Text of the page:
Rosalyn Carson-DeWitt, MD
Cancer chemotherapy is the use of drugs to kill cancer cells. Unlike radiation and surgery, which are localized treatments, chemotherapy is a systemic treatment, meaning the drugs travel throughout the whole body. This means chemotherapy can reach cancer cells that may have spread, or metastasized, to other areas.
For stomach cancer, chemotherapy is usually combined with other types of treatment, such as
radiation therapy, in an attempt to:
Chemotherapy is usually given after surgery. Research is being done to study the effects of chemotherapy given in an effort to shrink the stomach cancer before surgery.
There are several chemotherapeutic drugs that are currently being used to treat stomach cancer. These include F-FU,
, anthracyclines, and taxanes.
Chemotherapy agents may be given by mouth or by injection into a vein. Research is studying the effects of chemotherapy instilled directly into the abdomen, called intraperitoneal chemotherapy.
Chemotherapy, when given in combination with radiation after surgery, increases the survival time and increases the amount of time before recurrence. In a group of stomach cancer patients who received chemotherapy and radiation following surgery, the 3-year survival rate was 50%, versus 41% in those who received no additional treatment after surgery. Relapse (return of cancer) occurred in 43% of the chemoradiation group compared to 64% in the no treatment group.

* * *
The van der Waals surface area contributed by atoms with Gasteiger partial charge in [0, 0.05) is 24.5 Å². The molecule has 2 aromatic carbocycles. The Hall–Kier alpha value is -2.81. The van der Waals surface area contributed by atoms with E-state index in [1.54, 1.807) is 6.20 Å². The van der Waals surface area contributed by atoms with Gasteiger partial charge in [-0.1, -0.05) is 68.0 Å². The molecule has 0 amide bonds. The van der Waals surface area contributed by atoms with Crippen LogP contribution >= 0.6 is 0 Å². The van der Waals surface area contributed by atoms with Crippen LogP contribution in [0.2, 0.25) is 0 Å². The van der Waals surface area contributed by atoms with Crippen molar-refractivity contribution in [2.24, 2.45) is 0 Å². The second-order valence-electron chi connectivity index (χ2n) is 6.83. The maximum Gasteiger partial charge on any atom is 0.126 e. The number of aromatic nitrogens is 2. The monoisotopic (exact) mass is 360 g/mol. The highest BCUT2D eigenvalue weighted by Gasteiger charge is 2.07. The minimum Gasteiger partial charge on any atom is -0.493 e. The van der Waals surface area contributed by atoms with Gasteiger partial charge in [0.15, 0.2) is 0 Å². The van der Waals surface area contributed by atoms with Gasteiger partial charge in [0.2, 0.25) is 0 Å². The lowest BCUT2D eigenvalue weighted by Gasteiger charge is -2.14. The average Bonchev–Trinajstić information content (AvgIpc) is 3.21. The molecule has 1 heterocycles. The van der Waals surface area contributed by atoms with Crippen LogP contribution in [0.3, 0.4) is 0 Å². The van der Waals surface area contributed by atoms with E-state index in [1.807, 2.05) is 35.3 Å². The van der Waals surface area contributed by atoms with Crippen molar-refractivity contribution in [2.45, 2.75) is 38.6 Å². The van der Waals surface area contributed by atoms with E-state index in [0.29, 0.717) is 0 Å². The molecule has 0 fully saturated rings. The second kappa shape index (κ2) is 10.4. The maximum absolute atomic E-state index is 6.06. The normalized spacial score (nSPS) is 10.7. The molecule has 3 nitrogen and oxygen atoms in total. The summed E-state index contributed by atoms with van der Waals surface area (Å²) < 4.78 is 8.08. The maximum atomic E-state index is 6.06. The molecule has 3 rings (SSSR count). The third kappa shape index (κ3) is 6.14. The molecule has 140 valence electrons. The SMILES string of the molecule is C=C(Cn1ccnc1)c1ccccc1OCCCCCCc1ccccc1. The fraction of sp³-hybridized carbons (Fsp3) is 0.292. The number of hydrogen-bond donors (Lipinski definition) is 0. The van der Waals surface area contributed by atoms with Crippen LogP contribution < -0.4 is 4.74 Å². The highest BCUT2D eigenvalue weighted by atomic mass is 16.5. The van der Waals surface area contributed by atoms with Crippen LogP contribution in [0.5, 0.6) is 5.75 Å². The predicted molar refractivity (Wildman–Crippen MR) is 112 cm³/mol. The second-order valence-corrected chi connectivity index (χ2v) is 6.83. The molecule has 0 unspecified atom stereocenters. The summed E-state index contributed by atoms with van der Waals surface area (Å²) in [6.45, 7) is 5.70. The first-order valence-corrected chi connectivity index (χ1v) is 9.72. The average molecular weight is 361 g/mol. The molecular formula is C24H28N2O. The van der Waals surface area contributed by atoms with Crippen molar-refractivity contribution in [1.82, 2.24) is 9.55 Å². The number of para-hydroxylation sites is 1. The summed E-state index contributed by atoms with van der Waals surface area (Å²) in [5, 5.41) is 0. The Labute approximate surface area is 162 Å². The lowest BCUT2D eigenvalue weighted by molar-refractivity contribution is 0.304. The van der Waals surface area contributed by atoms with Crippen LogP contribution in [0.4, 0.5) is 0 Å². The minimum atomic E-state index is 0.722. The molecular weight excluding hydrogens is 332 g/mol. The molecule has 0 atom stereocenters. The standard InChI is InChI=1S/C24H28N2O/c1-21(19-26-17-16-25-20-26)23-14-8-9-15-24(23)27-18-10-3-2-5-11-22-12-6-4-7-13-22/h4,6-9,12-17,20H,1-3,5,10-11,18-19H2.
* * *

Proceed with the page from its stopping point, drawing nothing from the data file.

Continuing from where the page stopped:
Chemotherapy may be helpful for more advanced stomach cancer that has already spread to organs outside of the stomach. This treatment may improve survival time by months and the quality of life. Various combinations of chemotherapy may bring about a response in up to 50% of patients; a response is defined as shrinkage of the tumor volume by 50% or more.
Chemotherapy given to treat stomach cancer may cause the following side effects:
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Last reviewed September 2014 by Igor Puzanov, MD
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